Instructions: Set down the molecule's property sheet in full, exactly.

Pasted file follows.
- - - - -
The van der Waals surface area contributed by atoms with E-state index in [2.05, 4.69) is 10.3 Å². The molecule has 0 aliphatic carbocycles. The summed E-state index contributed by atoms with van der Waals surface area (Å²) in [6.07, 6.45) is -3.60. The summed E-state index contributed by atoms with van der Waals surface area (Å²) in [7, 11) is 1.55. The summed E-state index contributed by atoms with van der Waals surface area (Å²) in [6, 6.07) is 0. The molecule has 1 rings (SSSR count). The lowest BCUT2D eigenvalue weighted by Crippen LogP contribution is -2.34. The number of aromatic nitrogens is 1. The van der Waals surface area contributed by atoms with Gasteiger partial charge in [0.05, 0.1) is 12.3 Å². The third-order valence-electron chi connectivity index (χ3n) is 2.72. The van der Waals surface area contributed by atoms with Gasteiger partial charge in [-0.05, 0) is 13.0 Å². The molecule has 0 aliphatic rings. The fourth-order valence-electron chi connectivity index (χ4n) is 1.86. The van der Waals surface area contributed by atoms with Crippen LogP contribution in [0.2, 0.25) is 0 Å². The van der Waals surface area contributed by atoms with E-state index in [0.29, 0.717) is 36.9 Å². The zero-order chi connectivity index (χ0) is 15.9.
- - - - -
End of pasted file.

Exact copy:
The van der Waals surface area contributed by atoms with E-state index in [2.05, 4.69) is 10.3 Å². The molecule has 0 aliphatic carbocycles. The summed E-state index contributed by atoms with van der Waals surface area (Å²) in [6.07, 6.45) is -3.60. The summed E-state index contributed by atoms with van der Waals surface area (Å²) in [7, 11) is 1.55. The summed E-state index contributed by atoms with van der Waals surface area (Å²) in [6, 6.07) is 0. The molecule has 1 rings (SSSR count). The lowest BCUT2D eigenvalue weighted by Crippen LogP contribution is -2.34. The number of aromatic nitrogens is 1. The van der Waals surface area contributed by atoms with Gasteiger partial charge in [0.05, 0.1) is 12.3 Å². The third-order valence-electron chi connectivity index (χ3n) is 2.72. The van der Waals surface area contributed by atoms with Gasteiger partial charge in [-0.05, 0) is 13.0 Å². The molecule has 0 aliphatic rings. The fourth-order valence-electron chi connectivity index (χ4n) is 1.86. The van der Waals surface area contributed by atoms with Crippen LogP contribution in [0.2, 0.25) is 0 Å². The van der Waals surface area contributed by atoms with E-state index in [0.29, 0.717) is 36.9 Å². The zero-order chi connectivity index (χ0) is 15.9.